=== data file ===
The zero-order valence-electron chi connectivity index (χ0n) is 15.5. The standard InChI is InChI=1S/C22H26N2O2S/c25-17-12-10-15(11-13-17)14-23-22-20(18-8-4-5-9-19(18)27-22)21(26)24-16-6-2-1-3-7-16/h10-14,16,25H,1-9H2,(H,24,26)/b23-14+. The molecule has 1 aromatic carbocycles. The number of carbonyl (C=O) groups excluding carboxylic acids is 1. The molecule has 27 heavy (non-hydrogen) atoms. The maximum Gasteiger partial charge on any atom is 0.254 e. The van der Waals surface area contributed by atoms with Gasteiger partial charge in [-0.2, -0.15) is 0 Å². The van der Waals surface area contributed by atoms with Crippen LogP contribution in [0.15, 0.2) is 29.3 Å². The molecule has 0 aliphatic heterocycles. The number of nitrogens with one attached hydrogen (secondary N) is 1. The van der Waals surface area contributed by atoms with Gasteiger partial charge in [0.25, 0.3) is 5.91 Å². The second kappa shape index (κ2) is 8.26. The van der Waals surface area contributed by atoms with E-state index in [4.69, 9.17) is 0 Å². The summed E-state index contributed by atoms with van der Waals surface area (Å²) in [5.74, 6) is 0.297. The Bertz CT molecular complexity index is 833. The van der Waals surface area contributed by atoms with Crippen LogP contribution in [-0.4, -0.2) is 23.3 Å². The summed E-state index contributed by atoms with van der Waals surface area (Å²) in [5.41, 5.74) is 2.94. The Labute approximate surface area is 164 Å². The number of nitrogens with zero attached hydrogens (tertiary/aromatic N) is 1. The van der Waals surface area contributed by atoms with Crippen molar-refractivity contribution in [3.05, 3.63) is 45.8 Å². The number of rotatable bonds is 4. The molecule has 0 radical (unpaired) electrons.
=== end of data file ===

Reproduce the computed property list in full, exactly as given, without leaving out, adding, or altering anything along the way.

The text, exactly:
The zero-order valence-electron chi connectivity index (χ0n) is 15.5. The standard InChI is InChI=1S/C22H26N2O2S/c25-17-12-10-15(11-13-17)14-23-22-20(18-8-4-5-9-19(18)27-22)21(26)24-16-6-2-1-3-7-16/h10-14,16,25H,1-9H2,(H,24,26)/b23-14+. The molecule has 1 aromatic carbocycles. The number of carbonyl (C=O) groups excluding carboxylic acids is 1. The molecule has 27 heavy (non-hydrogen) atoms. The maximum Gasteiger partial charge on any atom is 0.254 e. The van der Waals surface area contributed by atoms with Gasteiger partial charge in [-0.2, -0.15) is 0 Å². The van der Waals surface area contributed by atoms with Crippen LogP contribution in [0.15, 0.2) is 29.3 Å². The molecule has 0 aliphatic heterocycles. The number of nitrogens with one attached hydrogen (secondary N) is 1. The van der Waals surface area contributed by atoms with Gasteiger partial charge in [0.25, 0.3) is 5.91 Å². The second kappa shape index (κ2) is 8.26. The van der Waals surface area contributed by atoms with E-state index in [4.69, 9.17) is 0 Å². The summed E-state index contributed by atoms with van der Waals surface area (Å²) in [5.74, 6) is 0.297. The Bertz CT molecular complexity index is 833. The van der Waals surface area contributed by atoms with Crippen LogP contribution in [-0.4, -0.2) is 23.3 Å². The summed E-state index contributed by atoms with van der Waals surface area (Å²) in [5.41, 5.74) is 2.94. The Labute approximate surface area is 164 Å². The number of nitrogens with zero attached hydrogens (tertiary/aromatic N) is 1. The van der Waals surface area contributed by atoms with Crippen molar-refractivity contribution in [3.05, 3.63) is 45.8 Å². The number of rotatable bonds is 4. The molecule has 0 radical (unpaired) electrons.